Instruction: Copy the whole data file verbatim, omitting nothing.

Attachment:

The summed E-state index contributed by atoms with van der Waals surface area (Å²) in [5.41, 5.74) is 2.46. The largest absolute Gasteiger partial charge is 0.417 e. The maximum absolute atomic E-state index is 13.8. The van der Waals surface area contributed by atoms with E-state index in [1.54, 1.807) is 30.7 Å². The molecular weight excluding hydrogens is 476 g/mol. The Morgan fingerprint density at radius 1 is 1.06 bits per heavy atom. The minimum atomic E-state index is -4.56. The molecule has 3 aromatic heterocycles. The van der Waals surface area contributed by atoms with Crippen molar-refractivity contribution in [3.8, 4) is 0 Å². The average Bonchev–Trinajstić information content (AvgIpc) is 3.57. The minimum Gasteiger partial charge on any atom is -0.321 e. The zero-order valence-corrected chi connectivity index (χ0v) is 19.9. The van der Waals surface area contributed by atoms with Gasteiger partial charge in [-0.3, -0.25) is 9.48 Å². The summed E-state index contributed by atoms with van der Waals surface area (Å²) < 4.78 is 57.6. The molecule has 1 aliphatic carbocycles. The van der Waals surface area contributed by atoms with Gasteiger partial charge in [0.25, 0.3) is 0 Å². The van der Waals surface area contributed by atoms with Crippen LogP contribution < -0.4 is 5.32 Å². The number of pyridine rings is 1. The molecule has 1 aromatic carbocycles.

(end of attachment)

The summed E-state index contributed by atoms with van der Waals surface area (Å²) in [5.41, 5.74) is 2.46. The largest absolute Gasteiger partial charge is 0.417 e. The maximum absolute atomic E-state index is 13.8. The van der Waals surface area contributed by atoms with E-state index in [1.54, 1.807) is 30.7 Å². The molecular weight excluding hydrogens is 476 g/mol. The Morgan fingerprint density at radius 1 is 1.06 bits per heavy atom. The minimum atomic E-state index is -4.56. The molecule has 3 aromatic heterocycles. The van der Waals surface area contributed by atoms with Crippen molar-refractivity contribution in [3.8, 4) is 0 Å². The average Bonchev–Trinajstić information content (AvgIpc) is 3.57. The minimum Gasteiger partial charge on any atom is -0.321 e. The zero-order valence-corrected chi connectivity index (χ0v) is 19.9. The van der Waals surface area contributed by atoms with Gasteiger partial charge in [-0.3, -0.25) is 9.48 Å². The summed E-state index contributed by atoms with van der Waals surface area (Å²) < 4.78 is 57.6. The molecule has 1 aliphatic carbocycles. The van der Waals surface area contributed by atoms with Gasteiger partial charge in [0.25, 0.3) is 0 Å². The van der Waals surface area contributed by atoms with Crippen LogP contribution < -0.4 is 5.32 Å². The number of pyridine rings is 1. The molecule has 1 aromatic carbocycles.